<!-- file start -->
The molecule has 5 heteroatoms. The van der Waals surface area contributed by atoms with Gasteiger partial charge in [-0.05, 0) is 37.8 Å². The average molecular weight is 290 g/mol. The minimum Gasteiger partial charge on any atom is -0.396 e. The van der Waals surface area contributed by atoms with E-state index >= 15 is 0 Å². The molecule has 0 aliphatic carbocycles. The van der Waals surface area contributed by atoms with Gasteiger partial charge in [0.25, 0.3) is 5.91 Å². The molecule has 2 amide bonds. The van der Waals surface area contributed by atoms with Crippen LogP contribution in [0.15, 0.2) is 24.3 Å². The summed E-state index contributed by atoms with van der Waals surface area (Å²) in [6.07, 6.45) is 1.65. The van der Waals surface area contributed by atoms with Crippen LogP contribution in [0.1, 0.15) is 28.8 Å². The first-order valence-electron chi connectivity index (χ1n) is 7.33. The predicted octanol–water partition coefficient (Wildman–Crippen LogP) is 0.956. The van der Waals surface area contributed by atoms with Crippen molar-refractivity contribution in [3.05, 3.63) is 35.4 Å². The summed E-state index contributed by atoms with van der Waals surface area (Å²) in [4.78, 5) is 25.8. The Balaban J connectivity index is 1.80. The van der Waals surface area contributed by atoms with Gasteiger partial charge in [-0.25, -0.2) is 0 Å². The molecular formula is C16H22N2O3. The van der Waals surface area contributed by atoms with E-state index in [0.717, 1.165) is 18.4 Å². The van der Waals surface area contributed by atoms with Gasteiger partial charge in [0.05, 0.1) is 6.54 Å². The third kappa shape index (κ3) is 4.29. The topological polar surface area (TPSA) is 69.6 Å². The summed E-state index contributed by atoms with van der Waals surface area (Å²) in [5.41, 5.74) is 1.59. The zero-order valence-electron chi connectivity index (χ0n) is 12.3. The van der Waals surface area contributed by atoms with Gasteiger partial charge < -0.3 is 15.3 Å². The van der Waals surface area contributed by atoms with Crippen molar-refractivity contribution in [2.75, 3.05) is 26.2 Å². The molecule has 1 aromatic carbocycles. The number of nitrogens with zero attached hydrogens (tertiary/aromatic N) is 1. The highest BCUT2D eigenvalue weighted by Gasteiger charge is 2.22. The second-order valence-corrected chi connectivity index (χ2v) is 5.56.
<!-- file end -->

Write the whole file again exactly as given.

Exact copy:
The molecule has 5 heteroatoms. The van der Waals surface area contributed by atoms with Gasteiger partial charge in [-0.05, 0) is 37.8 Å². The average molecular weight is 290 g/mol. The minimum Gasteiger partial charge on any atom is -0.396 e. The van der Waals surface area contributed by atoms with E-state index >= 15 is 0 Å². The molecule has 0 aliphatic carbocycles. The van der Waals surface area contributed by atoms with Gasteiger partial charge in [0.25, 0.3) is 5.91 Å². The molecule has 2 amide bonds. The van der Waals surface area contributed by atoms with Crippen LogP contribution in [0.15, 0.2) is 24.3 Å². The summed E-state index contributed by atoms with van der Waals surface area (Å²) in [6.07, 6.45) is 1.65. The van der Waals surface area contributed by atoms with Crippen LogP contribution in [0.1, 0.15) is 28.8 Å². The first-order valence-electron chi connectivity index (χ1n) is 7.33. The predicted octanol–water partition coefficient (Wildman–Crippen LogP) is 0.956. The van der Waals surface area contributed by atoms with Crippen molar-refractivity contribution in [3.05, 3.63) is 35.4 Å². The summed E-state index contributed by atoms with van der Waals surface area (Å²) in [4.78, 5) is 25.8. The Balaban J connectivity index is 1.80. The van der Waals surface area contributed by atoms with Gasteiger partial charge in [-0.25, -0.2) is 0 Å². The molecular formula is C16H22N2O3. The van der Waals surface area contributed by atoms with E-state index in [0.717, 1.165) is 18.4 Å². The van der Waals surface area contributed by atoms with Gasteiger partial charge in [0.05, 0.1) is 6.54 Å². The third kappa shape index (κ3) is 4.29. The topological polar surface area (TPSA) is 69.6 Å². The summed E-state index contributed by atoms with van der Waals surface area (Å²) in [5.41, 5.74) is 1.59. The zero-order valence-electron chi connectivity index (χ0n) is 12.3. The van der Waals surface area contributed by atoms with Gasteiger partial charge < -0.3 is 15.3 Å². The van der Waals surface area contributed by atoms with Crippen molar-refractivity contribution in [2.75, 3.05) is 26.2 Å². The molecule has 1 aromatic carbocycles. The number of nitrogens with zero attached hydrogens (tertiary/aromatic N) is 1. The highest BCUT2D eigenvalue weighted by Gasteiger charge is 2.22. The second-order valence-corrected chi connectivity index (χ2v) is 5.56.